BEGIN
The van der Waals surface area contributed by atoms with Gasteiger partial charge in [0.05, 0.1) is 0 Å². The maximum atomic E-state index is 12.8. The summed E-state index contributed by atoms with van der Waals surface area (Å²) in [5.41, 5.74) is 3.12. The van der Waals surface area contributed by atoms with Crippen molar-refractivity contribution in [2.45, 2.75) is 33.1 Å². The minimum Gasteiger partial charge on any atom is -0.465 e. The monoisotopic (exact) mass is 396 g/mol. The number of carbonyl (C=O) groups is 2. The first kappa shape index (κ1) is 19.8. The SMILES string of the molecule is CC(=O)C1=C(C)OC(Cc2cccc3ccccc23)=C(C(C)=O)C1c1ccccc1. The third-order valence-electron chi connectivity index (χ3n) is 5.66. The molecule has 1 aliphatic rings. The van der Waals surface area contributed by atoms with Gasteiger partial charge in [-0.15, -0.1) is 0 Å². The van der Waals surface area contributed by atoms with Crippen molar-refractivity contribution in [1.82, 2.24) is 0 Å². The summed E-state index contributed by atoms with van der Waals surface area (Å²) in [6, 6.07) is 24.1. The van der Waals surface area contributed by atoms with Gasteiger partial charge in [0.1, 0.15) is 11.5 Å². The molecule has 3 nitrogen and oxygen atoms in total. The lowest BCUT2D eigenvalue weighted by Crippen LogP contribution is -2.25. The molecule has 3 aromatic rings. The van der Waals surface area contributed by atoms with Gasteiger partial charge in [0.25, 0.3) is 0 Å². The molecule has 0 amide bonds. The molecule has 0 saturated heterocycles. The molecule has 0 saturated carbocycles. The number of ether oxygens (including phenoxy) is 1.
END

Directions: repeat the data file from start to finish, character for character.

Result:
The van der Waals surface area contributed by atoms with Gasteiger partial charge in [0.05, 0.1) is 0 Å². The maximum atomic E-state index is 12.8. The summed E-state index contributed by atoms with van der Waals surface area (Å²) in [5.41, 5.74) is 3.12. The van der Waals surface area contributed by atoms with Crippen molar-refractivity contribution in [2.45, 2.75) is 33.1 Å². The minimum Gasteiger partial charge on any atom is -0.465 e. The monoisotopic (exact) mass is 396 g/mol. The number of carbonyl (C=O) groups is 2. The first kappa shape index (κ1) is 19.8. The SMILES string of the molecule is CC(=O)C1=C(C)OC(Cc2cccc3ccccc23)=C(C(C)=O)C1c1ccccc1. The third-order valence-electron chi connectivity index (χ3n) is 5.66. The molecule has 1 aliphatic rings. The van der Waals surface area contributed by atoms with Gasteiger partial charge in [-0.15, -0.1) is 0 Å². The van der Waals surface area contributed by atoms with Crippen molar-refractivity contribution in [1.82, 2.24) is 0 Å². The summed E-state index contributed by atoms with van der Waals surface area (Å²) in [6, 6.07) is 24.1. The van der Waals surface area contributed by atoms with Gasteiger partial charge in [0.1, 0.15) is 11.5 Å². The molecule has 3 nitrogen and oxygen atoms in total. The lowest BCUT2D eigenvalue weighted by Crippen LogP contribution is -2.25. The molecule has 3 aromatic rings. The van der Waals surface area contributed by atoms with Gasteiger partial charge in [0.25, 0.3) is 0 Å². The molecule has 0 amide bonds. The molecule has 0 saturated heterocycles. The molecule has 0 saturated carbocycles. The number of ether oxygens (including phenoxy) is 1.